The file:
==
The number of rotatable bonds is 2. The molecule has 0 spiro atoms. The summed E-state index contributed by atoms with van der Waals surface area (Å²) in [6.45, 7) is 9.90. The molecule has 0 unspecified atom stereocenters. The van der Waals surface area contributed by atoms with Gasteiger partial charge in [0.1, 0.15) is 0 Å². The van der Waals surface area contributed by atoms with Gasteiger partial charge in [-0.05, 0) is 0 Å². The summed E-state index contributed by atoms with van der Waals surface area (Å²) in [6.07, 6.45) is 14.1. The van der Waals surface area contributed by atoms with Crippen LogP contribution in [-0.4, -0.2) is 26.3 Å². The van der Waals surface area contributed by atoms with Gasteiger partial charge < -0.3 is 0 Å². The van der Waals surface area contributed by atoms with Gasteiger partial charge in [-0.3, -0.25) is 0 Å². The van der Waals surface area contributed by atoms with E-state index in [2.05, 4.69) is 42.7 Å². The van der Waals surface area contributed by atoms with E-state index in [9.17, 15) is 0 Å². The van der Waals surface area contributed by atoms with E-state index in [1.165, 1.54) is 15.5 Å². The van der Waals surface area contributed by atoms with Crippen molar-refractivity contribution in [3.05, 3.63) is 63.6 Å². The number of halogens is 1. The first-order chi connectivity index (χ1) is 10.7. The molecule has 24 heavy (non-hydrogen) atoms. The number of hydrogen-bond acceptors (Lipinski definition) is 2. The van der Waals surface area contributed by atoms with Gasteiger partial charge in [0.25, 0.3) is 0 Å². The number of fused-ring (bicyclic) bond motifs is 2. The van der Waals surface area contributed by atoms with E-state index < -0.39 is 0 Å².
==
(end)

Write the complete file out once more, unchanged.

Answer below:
The number of rotatable bonds is 2. The molecule has 0 spiro atoms. The summed E-state index contributed by atoms with van der Waals surface area (Å²) in [6.45, 7) is 9.90. The molecule has 0 unspecified atom stereocenters. The van der Waals surface area contributed by atoms with Gasteiger partial charge in [0.1, 0.15) is 0 Å². The van der Waals surface area contributed by atoms with Gasteiger partial charge in [-0.05, 0) is 0 Å². The summed E-state index contributed by atoms with van der Waals surface area (Å²) in [6.07, 6.45) is 14.1. The van der Waals surface area contributed by atoms with Crippen LogP contribution in [-0.4, -0.2) is 26.3 Å². The van der Waals surface area contributed by atoms with Gasteiger partial charge < -0.3 is 0 Å². The van der Waals surface area contributed by atoms with Gasteiger partial charge in [-0.3, -0.25) is 0 Å². The van der Waals surface area contributed by atoms with E-state index in [2.05, 4.69) is 42.7 Å². The van der Waals surface area contributed by atoms with E-state index in [9.17, 15) is 0 Å². The van der Waals surface area contributed by atoms with E-state index in [1.165, 1.54) is 15.5 Å². The van der Waals surface area contributed by atoms with Crippen molar-refractivity contribution in [3.05, 3.63) is 63.6 Å². The number of halogens is 1. The first-order chi connectivity index (χ1) is 10.7. The molecule has 24 heavy (non-hydrogen) atoms. The number of hydrogen-bond acceptors (Lipinski definition) is 2. The van der Waals surface area contributed by atoms with Gasteiger partial charge in [0.25, 0.3) is 0 Å². The number of fused-ring (bicyclic) bond motifs is 2. The van der Waals surface area contributed by atoms with E-state index < -0.39 is 0 Å².